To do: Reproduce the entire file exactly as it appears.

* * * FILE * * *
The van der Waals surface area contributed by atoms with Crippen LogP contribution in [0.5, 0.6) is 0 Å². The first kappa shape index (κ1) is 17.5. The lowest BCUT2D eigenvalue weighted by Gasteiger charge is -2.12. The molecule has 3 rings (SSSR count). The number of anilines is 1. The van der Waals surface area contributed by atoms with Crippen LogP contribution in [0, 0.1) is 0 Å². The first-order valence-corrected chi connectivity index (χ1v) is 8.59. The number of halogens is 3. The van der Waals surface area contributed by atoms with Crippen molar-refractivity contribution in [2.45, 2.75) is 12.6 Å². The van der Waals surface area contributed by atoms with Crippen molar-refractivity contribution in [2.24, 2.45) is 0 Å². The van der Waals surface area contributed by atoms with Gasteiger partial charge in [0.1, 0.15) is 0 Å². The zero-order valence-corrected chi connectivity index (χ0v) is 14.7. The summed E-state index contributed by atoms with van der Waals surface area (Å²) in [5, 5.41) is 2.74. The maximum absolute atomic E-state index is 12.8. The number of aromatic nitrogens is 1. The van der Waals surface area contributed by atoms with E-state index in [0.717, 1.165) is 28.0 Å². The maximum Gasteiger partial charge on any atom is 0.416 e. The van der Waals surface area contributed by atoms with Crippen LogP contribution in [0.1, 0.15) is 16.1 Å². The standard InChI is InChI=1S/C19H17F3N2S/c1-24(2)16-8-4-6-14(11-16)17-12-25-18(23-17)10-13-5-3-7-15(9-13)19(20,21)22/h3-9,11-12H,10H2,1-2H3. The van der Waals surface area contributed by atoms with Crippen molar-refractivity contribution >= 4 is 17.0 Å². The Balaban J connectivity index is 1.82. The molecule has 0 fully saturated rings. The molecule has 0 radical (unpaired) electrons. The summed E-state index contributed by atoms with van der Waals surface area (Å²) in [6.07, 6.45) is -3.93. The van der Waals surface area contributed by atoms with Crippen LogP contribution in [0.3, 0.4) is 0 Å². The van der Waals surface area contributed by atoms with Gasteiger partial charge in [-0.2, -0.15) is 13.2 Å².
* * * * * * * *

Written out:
The van der Waals surface area contributed by atoms with Crippen LogP contribution in [0.5, 0.6) is 0 Å². The first kappa shape index (κ1) is 17.5. The lowest BCUT2D eigenvalue weighted by Gasteiger charge is -2.12. The molecule has 3 rings (SSSR count). The number of anilines is 1. The van der Waals surface area contributed by atoms with Crippen LogP contribution in [0, 0.1) is 0 Å². The first-order valence-corrected chi connectivity index (χ1v) is 8.59. The number of halogens is 3. The van der Waals surface area contributed by atoms with Crippen molar-refractivity contribution in [2.45, 2.75) is 12.6 Å². The van der Waals surface area contributed by atoms with Crippen molar-refractivity contribution in [2.24, 2.45) is 0 Å². The van der Waals surface area contributed by atoms with Gasteiger partial charge in [0.1, 0.15) is 0 Å². The zero-order valence-corrected chi connectivity index (χ0v) is 14.7. The summed E-state index contributed by atoms with van der Waals surface area (Å²) in [5, 5.41) is 2.74. The maximum absolute atomic E-state index is 12.8. The number of aromatic nitrogens is 1. The van der Waals surface area contributed by atoms with E-state index in [0.717, 1.165) is 28.0 Å². The maximum Gasteiger partial charge on any atom is 0.416 e. The van der Waals surface area contributed by atoms with Crippen LogP contribution in [0.1, 0.15) is 16.1 Å². The standard InChI is InChI=1S/C19H17F3N2S/c1-24(2)16-8-4-6-14(11-16)17-12-25-18(23-17)10-13-5-3-7-15(9-13)19(20,21)22/h3-9,11-12H,10H2,1-2H3. The van der Waals surface area contributed by atoms with Crippen molar-refractivity contribution >= 4 is 17.0 Å². The Balaban J connectivity index is 1.82. The molecule has 0 fully saturated rings. The molecule has 0 radical (unpaired) electrons. The summed E-state index contributed by atoms with van der Waals surface area (Å²) in [6.07, 6.45) is -3.93. The van der Waals surface area contributed by atoms with Crippen LogP contribution in [0.3, 0.4) is 0 Å². The van der Waals surface area contributed by atoms with Gasteiger partial charge in [-0.2, -0.15) is 13.2 Å².